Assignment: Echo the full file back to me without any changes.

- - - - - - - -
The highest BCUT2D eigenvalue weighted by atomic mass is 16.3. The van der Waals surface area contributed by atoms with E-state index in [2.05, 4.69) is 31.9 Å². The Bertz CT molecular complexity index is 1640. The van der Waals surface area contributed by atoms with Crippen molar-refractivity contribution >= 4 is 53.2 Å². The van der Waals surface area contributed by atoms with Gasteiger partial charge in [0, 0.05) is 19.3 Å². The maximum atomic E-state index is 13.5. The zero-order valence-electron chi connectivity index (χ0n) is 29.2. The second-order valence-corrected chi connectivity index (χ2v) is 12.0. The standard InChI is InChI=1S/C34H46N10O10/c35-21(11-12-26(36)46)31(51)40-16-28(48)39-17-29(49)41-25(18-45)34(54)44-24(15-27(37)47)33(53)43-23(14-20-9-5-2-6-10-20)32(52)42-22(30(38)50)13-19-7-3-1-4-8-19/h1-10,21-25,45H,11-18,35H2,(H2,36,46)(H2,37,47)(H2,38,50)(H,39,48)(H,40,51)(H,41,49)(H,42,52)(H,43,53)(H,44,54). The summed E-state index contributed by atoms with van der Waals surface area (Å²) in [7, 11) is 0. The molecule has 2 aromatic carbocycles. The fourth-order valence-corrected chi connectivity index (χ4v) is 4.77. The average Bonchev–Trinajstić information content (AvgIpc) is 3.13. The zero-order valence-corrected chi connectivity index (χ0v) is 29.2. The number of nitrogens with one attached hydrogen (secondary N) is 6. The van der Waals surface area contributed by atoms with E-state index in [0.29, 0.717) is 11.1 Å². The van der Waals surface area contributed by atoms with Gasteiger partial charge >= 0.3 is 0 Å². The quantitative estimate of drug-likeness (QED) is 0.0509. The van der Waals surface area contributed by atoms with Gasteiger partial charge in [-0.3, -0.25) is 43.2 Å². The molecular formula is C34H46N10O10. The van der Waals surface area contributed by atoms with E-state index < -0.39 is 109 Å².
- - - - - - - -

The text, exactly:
The highest BCUT2D eigenvalue weighted by atomic mass is 16.3. The van der Waals surface area contributed by atoms with E-state index in [2.05, 4.69) is 31.9 Å². The Bertz CT molecular complexity index is 1640. The van der Waals surface area contributed by atoms with Crippen molar-refractivity contribution >= 4 is 53.2 Å². The van der Waals surface area contributed by atoms with Gasteiger partial charge in [0, 0.05) is 19.3 Å². The maximum atomic E-state index is 13.5. The zero-order valence-electron chi connectivity index (χ0n) is 29.2. The second-order valence-corrected chi connectivity index (χ2v) is 12.0. The standard InChI is InChI=1S/C34H46N10O10/c35-21(11-12-26(36)46)31(51)40-16-28(48)39-17-29(49)41-25(18-45)34(54)44-24(15-27(37)47)33(53)43-23(14-20-9-5-2-6-10-20)32(52)42-22(30(38)50)13-19-7-3-1-4-8-19/h1-10,21-25,45H,11-18,35H2,(H2,36,46)(H2,37,47)(H2,38,50)(H,39,48)(H,40,51)(H,41,49)(H,42,52)(H,43,53)(H,44,54). The summed E-state index contributed by atoms with van der Waals surface area (Å²) in [7, 11) is 0. The molecule has 2 aromatic carbocycles. The fourth-order valence-corrected chi connectivity index (χ4v) is 4.77. The average Bonchev–Trinajstić information content (AvgIpc) is 3.13. The zero-order valence-corrected chi connectivity index (χ0v) is 29.2. The number of nitrogens with one attached hydrogen (secondary N) is 6. The van der Waals surface area contributed by atoms with E-state index in [0.29, 0.717) is 11.1 Å². The van der Waals surface area contributed by atoms with Gasteiger partial charge >= 0.3 is 0 Å². The quantitative estimate of drug-likeness (QED) is 0.0509. The van der Waals surface area contributed by atoms with Gasteiger partial charge in [-0.3, -0.25) is 43.2 Å². The molecular formula is C34H46N10O10. The van der Waals surface area contributed by atoms with E-state index < -0.39 is 109 Å².